Centers and Institutes

Access to Justice Institute

The Access to Justice Institute strives to inspire law students toward a lifelong commitment to social justice, public interest and pro bono work. ATJI serves as a bridge between academics and action, encouraging students to be leaders for justice.

Adolf A. Berle, Jr. Center on Corporations, Law & Society

The Berle Center facilitates the study of the constantly evolving American and global economic system, the ongoing struggle for power between and among corporations, governments, individuals, and society, and the role of law in mediating and shaping the nature of our economic relations and institutions.

Fred T. Korematsu Center for Law and Equality

The Fred T. Korematsu Center for Law and Equality aims to advance social justice by fostering critical thinking about discrimination in U.S. society and through targeted advocacy to foster equality and freedom. The center's work is divided into three units: research, advocacy and education projects.

Center for Indian Law & Policy

The Center for Indian Law & Policy is committed to educating and training both Indian and non-Indian students, attorneys and community leaders in areas of federal Indian law and other legal, cultural and policy issues that impact tribes and Indian people.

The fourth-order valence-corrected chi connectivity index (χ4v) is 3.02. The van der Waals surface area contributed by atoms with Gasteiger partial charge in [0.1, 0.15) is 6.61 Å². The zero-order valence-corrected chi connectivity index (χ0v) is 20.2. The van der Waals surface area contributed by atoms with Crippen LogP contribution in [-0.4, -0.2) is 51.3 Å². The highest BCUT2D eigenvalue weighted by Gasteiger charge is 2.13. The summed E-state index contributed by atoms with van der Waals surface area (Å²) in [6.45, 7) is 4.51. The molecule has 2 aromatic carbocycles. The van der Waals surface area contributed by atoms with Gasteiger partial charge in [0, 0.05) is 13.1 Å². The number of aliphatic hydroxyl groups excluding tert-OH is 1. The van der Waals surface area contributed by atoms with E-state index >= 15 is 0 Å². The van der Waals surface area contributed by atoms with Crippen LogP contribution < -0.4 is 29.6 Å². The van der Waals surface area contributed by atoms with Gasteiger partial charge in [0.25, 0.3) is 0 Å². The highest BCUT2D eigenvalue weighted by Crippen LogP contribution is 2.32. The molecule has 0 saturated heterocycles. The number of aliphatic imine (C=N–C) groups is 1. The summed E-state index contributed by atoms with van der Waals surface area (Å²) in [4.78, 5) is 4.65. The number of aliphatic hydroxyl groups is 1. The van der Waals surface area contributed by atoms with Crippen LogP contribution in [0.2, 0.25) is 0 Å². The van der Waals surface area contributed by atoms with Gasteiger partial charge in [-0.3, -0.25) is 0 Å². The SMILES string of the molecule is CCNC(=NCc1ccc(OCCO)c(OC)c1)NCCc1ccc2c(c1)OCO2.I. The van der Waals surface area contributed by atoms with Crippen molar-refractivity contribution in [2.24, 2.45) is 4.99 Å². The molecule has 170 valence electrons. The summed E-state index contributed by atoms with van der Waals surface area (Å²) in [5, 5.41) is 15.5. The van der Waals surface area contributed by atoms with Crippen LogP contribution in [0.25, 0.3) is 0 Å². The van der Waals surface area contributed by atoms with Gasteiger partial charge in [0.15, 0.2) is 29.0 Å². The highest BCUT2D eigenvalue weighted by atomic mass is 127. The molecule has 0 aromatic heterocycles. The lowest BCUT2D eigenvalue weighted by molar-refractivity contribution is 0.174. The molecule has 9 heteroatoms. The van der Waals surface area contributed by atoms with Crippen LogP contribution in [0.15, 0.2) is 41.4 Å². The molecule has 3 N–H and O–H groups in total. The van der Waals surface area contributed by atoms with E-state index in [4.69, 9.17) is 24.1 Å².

Center for Global Justice

The Center for Global Justice combines a justice-based approach to globalization with a commitment to academic excellence. Among the center’s projects are a speakers series, a student fellows program and internship opportunities.

Latin America Program

The Latin America Program for Academic and Judicial Exchanges brings academics and judicial officers from Latin America to the United States and sends U.S. academics and judicial officers to Latin America to teach and learn about each other’s legal systems.

Films for Justice

The Lessons from Woburn videotape series is the only educational videotape available based on the Anderson v. W.R. Grace case. Specifically produced to enliven classroom discussion, it will capture the interest of anyone who has read ore seen “A Civil Action.”